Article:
1. Fox MP et al., Role of breastfeeding cessation in mediating the relationship between maternal HIV disease stage and increased child mortality among HIV-exposed uninfected children, International Journal of Epidemiology, 2009, 38(2):569–576.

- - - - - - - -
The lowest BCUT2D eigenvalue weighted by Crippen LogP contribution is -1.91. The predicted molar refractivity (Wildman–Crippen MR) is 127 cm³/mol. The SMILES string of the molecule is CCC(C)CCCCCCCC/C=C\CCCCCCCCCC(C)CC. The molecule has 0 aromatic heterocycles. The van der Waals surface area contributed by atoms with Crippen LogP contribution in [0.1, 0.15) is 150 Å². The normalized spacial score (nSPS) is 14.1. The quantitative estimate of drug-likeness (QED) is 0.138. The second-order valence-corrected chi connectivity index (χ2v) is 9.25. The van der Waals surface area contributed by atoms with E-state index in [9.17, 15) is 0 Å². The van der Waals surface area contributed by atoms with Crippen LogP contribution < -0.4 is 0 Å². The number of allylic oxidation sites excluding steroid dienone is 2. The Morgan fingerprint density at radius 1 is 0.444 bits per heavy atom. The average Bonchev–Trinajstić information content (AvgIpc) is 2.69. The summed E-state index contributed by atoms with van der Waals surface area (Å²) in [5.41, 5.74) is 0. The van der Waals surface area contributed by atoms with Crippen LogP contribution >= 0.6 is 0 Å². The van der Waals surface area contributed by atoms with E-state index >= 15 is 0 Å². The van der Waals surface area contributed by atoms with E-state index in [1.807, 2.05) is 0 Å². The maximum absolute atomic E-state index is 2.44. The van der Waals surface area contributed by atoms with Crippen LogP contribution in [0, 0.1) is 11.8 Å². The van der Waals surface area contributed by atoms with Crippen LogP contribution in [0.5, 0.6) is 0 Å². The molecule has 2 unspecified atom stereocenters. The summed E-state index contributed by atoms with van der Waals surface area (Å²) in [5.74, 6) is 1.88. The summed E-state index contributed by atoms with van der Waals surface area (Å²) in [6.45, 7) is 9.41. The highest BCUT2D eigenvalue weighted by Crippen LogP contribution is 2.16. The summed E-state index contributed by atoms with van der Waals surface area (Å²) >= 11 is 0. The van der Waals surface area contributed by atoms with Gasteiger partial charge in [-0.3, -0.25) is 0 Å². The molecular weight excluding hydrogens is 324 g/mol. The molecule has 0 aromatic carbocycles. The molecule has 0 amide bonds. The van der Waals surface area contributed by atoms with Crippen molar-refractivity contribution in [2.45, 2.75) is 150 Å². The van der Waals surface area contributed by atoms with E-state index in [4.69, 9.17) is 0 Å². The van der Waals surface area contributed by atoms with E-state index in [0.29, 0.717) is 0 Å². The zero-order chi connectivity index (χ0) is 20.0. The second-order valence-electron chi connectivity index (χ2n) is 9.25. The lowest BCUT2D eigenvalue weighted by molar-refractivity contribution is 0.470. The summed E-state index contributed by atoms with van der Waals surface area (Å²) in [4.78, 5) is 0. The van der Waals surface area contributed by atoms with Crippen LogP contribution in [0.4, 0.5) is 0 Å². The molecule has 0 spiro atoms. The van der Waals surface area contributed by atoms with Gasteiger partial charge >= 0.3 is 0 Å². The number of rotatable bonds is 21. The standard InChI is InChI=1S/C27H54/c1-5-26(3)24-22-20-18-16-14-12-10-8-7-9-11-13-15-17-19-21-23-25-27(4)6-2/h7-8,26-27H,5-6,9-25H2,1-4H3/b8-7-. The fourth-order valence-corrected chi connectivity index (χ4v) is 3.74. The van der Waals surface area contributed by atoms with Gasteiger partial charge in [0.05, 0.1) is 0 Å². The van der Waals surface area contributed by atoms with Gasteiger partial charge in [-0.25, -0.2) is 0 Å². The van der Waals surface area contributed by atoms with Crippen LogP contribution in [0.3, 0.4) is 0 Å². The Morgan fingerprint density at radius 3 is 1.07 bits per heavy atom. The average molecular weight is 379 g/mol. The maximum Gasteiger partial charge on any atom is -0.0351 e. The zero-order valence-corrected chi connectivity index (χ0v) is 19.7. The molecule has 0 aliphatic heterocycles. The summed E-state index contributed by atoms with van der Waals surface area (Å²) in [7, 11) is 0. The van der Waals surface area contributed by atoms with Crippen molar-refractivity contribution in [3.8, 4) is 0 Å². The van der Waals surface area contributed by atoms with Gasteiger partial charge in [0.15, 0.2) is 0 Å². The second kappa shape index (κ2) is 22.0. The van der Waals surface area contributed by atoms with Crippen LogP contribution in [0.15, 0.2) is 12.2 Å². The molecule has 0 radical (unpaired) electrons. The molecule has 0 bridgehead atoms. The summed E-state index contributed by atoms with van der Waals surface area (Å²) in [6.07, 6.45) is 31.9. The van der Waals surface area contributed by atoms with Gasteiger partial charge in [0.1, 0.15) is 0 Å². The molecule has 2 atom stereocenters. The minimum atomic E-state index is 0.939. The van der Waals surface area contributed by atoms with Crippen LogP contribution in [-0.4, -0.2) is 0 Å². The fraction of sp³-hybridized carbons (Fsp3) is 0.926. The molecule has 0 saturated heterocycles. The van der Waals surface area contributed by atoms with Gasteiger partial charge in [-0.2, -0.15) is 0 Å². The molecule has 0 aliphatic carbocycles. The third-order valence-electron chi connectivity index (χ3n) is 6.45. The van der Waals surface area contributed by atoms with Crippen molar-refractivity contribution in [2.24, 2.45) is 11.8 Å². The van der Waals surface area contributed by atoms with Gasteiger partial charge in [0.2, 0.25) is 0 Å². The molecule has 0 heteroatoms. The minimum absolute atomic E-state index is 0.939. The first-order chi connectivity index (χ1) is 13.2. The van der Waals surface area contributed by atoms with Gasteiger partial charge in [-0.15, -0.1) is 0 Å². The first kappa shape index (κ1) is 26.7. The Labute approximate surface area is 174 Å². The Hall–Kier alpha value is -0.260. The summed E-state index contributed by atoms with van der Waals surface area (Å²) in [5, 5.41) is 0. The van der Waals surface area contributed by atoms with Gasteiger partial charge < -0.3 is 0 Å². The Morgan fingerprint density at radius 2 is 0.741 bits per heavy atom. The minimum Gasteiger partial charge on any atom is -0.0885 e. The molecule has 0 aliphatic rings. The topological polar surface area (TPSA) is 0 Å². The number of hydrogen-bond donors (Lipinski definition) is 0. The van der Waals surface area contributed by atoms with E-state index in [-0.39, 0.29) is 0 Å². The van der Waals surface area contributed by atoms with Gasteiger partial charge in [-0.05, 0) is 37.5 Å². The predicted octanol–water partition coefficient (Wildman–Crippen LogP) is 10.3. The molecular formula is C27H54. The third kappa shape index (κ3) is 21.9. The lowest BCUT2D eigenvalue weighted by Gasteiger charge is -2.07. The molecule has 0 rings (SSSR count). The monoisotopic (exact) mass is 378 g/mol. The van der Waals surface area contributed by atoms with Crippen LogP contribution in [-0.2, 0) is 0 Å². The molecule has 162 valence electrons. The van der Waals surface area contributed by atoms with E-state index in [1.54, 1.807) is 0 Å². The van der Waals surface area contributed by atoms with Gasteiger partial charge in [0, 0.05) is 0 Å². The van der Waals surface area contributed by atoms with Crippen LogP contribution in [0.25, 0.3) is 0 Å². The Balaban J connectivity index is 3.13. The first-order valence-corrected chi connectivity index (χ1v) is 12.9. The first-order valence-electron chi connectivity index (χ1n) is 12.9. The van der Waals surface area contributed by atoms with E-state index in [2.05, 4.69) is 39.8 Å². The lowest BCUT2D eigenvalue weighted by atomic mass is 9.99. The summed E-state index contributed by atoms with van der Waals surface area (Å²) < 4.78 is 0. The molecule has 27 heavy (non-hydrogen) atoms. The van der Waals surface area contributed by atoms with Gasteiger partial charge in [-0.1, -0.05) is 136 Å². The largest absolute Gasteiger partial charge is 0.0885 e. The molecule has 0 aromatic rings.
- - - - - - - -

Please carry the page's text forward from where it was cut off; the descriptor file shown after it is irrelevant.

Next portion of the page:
Bangladeshi children whose mothers have experienced intimate partner violence have increased odds of diarrhea and acute respiratory tract infection—two leading causes of childhood mortality.1 According to a study of data from matched couples collected in the 2004 Bangladesh Demographic Health Survey, of the 1,592 currently married women who had at least one child five years old or younger, 42% had had violence perpetrated against them by their husband in the past year. The prevalence of recent intimate partner violence was significantly higher among younger women, those with lower levels of education or wealth and those with a child younger than two years old. Sixteen percent of mothers reported having a child who had an illness that fit the criteria of acute respiratory tract infection within the past two weeks, and 9% said that their child had had diarrhea during that time. In multivariate analyses adjusted for maternal, household and environmental characteristics, children of women who had experienced intimate partner violence in the past year were more likely than children of women who had not to have had an acute respiratory tract infection or diarrhea within the past two weeks (odds ratios, 1.4 and 1.7, respectively). The authors conclude that "associations of maternal experiences of [intimate partner violence] with two leading causes of childhood mortality…strongly suggest that this violence threatens not only the health and well-being of women but also that of their young children."